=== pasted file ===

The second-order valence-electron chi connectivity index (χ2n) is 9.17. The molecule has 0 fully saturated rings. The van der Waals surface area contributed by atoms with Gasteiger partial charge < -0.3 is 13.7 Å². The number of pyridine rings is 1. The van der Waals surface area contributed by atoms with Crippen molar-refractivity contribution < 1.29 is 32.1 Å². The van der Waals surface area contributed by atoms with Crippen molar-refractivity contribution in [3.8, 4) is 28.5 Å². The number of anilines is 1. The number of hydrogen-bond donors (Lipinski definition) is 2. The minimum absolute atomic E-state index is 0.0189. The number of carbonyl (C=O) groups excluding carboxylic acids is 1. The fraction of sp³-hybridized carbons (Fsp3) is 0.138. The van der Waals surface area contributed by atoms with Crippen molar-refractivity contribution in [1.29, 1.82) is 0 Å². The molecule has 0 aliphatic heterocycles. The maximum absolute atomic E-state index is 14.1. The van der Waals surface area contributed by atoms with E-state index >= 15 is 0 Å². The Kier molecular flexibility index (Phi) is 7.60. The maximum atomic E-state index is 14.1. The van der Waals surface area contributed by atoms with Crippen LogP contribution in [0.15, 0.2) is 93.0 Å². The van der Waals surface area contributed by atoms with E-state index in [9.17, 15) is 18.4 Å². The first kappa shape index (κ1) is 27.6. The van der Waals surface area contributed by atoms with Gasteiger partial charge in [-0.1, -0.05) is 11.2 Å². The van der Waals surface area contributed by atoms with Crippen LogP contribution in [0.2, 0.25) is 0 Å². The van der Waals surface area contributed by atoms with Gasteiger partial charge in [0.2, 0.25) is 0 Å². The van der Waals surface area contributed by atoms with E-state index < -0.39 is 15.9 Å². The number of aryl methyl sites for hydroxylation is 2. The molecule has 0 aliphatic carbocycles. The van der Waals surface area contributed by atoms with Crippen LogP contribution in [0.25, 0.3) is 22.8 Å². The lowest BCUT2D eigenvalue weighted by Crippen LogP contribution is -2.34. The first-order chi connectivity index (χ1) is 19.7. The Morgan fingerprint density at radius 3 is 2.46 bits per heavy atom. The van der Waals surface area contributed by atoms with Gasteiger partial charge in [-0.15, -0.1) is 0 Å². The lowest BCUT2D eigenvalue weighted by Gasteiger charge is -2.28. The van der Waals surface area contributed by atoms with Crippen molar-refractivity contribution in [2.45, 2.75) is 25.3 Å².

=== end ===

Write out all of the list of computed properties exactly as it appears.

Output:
The second-order valence-electron chi connectivity index (χ2n) is 9.17. The molecule has 0 fully saturated rings. The van der Waals surface area contributed by atoms with Gasteiger partial charge < -0.3 is 13.7 Å². The number of pyridine rings is 1. The van der Waals surface area contributed by atoms with Crippen molar-refractivity contribution < 1.29 is 32.1 Å². The van der Waals surface area contributed by atoms with Crippen molar-refractivity contribution in [3.8, 4) is 28.5 Å². The number of anilines is 1. The number of hydrogen-bond donors (Lipinski definition) is 2. The minimum absolute atomic E-state index is 0.0189. The number of carbonyl (C=O) groups excluding carboxylic acids is 1. The fraction of sp³-hybridized carbons (Fsp3) is 0.138. The van der Waals surface area contributed by atoms with Crippen molar-refractivity contribution in [1.29, 1.82) is 0 Å². The molecule has 0 aliphatic heterocycles. The maximum absolute atomic E-state index is 14.1. The van der Waals surface area contributed by atoms with E-state index >= 15 is 0 Å². The Kier molecular flexibility index (Phi) is 7.60. The maximum atomic E-state index is 14.1. The van der Waals surface area contributed by atoms with Crippen LogP contribution in [0.15, 0.2) is 93.0 Å². The van der Waals surface area contributed by atoms with E-state index in [9.17, 15) is 18.4 Å². The first kappa shape index (κ1) is 27.6. The van der Waals surface area contributed by atoms with Gasteiger partial charge in [-0.1, -0.05) is 11.2 Å². The van der Waals surface area contributed by atoms with Crippen LogP contribution in [0.2, 0.25) is 0 Å². The van der Waals surface area contributed by atoms with Gasteiger partial charge in [0.2, 0.25) is 0 Å². The van der Waals surface area contributed by atoms with E-state index < -0.39 is 15.9 Å². The number of aryl methyl sites for hydroxylation is 2. The molecule has 0 aliphatic carbocycles. The van der Waals surface area contributed by atoms with Crippen LogP contribution in [0.25, 0.3) is 22.8 Å². The lowest BCUT2D eigenvalue weighted by Crippen LogP contribution is -2.34. The first-order chi connectivity index (χ1) is 19.7. The Morgan fingerprint density at radius 3 is 2.46 bits per heavy atom. The van der Waals surface area contributed by atoms with Gasteiger partial charge in [-0.15, -0.1) is 0 Å². The lowest BCUT2D eigenvalue weighted by Gasteiger charge is -2.28. The van der Waals surface area contributed by atoms with Crippen molar-refractivity contribution in [2.45, 2.75) is 25.3 Å².